Five separate dust-ups involving unruly individuals and the Naperville police broke out at four downtown Naperville locations including Jackson Avenue Pub 7, at 7 West Jackson just after midnight on Saturday morning, then a little over an hour later at Bar Louie, 22 E. Chicago, then only a minute later at the same location chaos erupted, and then just an hour later at 2:30am fisticuffs ignited near Features Bar at 14 W. Chicago. The following night, Sunday at about 2am, a fifth arrest occurred close to the municipal parking deck at 75 W. Chicago Avenue. In total, police rounded up five people on charges of battery and fighting. Other than that it was a peaceful night in kid and family-friendly downtown Naperville.

Naperville city officials came up with a solution to the alcohol-fueled problems over the last few years, and the solution, in part, was to not shine a light on the problem. If it’s not seen, heard, or written about, then it’s not occurring as much. Creative solution to avoid the problem.

Somewhat similar to the solution to the problem of homeless people in Naperville. Homeless folks don’t exist in Naperville; now they’re called street dwellers. Bingo, just like that, problem solved.

Out of 50 states in the country, only three states drink more alcohol, so that means that Naperville is one of the top three alcohol consuming cities in one of the top four alcohol consuming states. I don’t think you’ll find that bit of news on the City of Naperville’s website.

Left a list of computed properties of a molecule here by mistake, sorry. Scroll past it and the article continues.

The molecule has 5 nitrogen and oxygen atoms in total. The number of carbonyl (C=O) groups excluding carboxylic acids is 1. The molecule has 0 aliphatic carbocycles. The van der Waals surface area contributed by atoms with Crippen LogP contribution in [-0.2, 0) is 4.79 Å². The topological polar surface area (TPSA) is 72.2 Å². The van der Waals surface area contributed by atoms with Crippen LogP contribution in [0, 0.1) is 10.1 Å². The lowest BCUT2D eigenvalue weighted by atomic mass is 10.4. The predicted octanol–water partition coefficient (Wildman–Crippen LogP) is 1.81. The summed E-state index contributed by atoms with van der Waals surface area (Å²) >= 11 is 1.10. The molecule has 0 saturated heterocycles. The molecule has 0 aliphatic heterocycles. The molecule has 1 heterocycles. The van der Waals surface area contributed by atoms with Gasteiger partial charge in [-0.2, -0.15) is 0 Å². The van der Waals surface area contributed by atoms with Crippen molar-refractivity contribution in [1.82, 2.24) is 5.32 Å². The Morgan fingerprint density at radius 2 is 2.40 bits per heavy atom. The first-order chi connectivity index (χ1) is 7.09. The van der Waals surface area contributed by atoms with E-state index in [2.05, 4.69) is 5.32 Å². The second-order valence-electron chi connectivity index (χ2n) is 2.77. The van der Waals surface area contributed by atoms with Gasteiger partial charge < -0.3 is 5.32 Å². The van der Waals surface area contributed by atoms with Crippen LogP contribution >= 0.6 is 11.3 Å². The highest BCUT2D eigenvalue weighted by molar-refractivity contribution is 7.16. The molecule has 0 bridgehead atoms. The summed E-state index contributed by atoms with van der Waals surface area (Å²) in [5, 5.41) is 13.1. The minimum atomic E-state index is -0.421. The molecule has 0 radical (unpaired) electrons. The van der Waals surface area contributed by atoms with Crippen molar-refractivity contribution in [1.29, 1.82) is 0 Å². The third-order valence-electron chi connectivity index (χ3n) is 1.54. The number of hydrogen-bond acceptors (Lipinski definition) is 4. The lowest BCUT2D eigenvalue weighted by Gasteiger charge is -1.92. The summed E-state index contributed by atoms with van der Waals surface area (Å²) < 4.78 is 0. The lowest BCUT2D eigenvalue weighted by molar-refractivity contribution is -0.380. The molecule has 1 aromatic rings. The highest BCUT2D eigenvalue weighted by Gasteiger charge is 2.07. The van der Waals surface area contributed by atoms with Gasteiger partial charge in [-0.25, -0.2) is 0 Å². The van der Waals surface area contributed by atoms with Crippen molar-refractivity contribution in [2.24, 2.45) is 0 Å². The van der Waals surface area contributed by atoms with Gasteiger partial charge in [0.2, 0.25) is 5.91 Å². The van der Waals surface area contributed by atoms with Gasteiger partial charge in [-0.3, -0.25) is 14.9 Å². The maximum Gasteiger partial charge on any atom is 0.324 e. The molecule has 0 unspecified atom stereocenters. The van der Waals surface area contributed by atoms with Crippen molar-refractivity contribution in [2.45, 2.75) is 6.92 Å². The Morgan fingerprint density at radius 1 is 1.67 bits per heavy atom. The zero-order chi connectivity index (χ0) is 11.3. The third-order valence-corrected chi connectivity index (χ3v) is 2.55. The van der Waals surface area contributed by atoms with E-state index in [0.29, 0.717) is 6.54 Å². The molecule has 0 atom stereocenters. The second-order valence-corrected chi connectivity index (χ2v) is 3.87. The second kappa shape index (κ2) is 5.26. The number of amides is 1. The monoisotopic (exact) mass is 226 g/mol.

Half of the solution to a problem, is the awareness that the problem exists, and the previous, and current city council don’t seem to have that awareness. If an alcohol related agenda item, is a topic of discussion during a Naperville city council meeting, it’s a safe bet it will be approved.

Naperville city officials continue to refer to Naperville as a kid and family-friendly city, however their actions and decisions indicate otherwise. Naperville’s new focus for the future is to be a destination for entertainment. And the future is here now.

Nov 152015
 

 

 

It’s always more fun spending than trying to figure how to spend less. Governments tend to excel at spending, and fail miserably at cutting expense. Naperville city officials are in the midst of considering where to make spending cuts to help defray the $1.8 million budget deficit, and there are plenty of departments in the City of Naperville to choose from when looking at expenses. Those departments include:

  • Board Of Fire and Police
  • City Clerk
  • City Manager
  • Communication
  • Finance
  • Fire
  • Human Resource
  • IT (Information Technology)
  • Legal
  • Mayor and City Council
  • Police
  • Public Works
  • Riverwalk
  • Transportation, Engineering and Development